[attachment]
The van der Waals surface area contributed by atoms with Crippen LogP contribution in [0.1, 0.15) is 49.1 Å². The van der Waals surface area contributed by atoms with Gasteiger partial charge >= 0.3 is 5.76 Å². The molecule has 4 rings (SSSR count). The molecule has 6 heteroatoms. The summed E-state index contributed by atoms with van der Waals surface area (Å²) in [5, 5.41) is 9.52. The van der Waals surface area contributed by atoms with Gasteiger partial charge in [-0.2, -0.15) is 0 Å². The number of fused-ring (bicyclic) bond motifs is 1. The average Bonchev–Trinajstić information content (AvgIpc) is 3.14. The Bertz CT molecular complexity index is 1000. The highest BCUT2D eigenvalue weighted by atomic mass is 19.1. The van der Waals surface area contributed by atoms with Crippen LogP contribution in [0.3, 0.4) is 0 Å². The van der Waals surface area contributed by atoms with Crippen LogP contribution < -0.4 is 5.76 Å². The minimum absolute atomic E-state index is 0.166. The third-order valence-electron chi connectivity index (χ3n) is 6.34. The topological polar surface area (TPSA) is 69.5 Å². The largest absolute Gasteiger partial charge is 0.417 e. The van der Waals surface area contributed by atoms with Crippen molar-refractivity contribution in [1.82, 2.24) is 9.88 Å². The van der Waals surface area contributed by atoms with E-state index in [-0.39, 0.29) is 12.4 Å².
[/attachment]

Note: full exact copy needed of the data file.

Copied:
The van der Waals surface area contributed by atoms with Crippen LogP contribution in [0.1, 0.15) is 49.1 Å². The van der Waals surface area contributed by atoms with Gasteiger partial charge >= 0.3 is 5.76 Å². The molecule has 4 rings (SSSR count). The molecule has 6 heteroatoms. The summed E-state index contributed by atoms with van der Waals surface area (Å²) in [5, 5.41) is 9.52. The van der Waals surface area contributed by atoms with Gasteiger partial charge in [-0.2, -0.15) is 0 Å². The number of fused-ring (bicyclic) bond motifs is 1. The average Bonchev–Trinajstić information content (AvgIpc) is 3.14. The Bertz CT molecular complexity index is 1000. The highest BCUT2D eigenvalue weighted by atomic mass is 19.1. The van der Waals surface area contributed by atoms with Crippen LogP contribution in [0.3, 0.4) is 0 Å². The van der Waals surface area contributed by atoms with Crippen LogP contribution < -0.4 is 5.76 Å². The minimum absolute atomic E-state index is 0.166. The third-order valence-electron chi connectivity index (χ3n) is 6.34. The topological polar surface area (TPSA) is 69.5 Å². The largest absolute Gasteiger partial charge is 0.417 e. The van der Waals surface area contributed by atoms with Crippen molar-refractivity contribution in [1.82, 2.24) is 9.88 Å². The van der Waals surface area contributed by atoms with E-state index in [-0.39, 0.29) is 12.4 Å².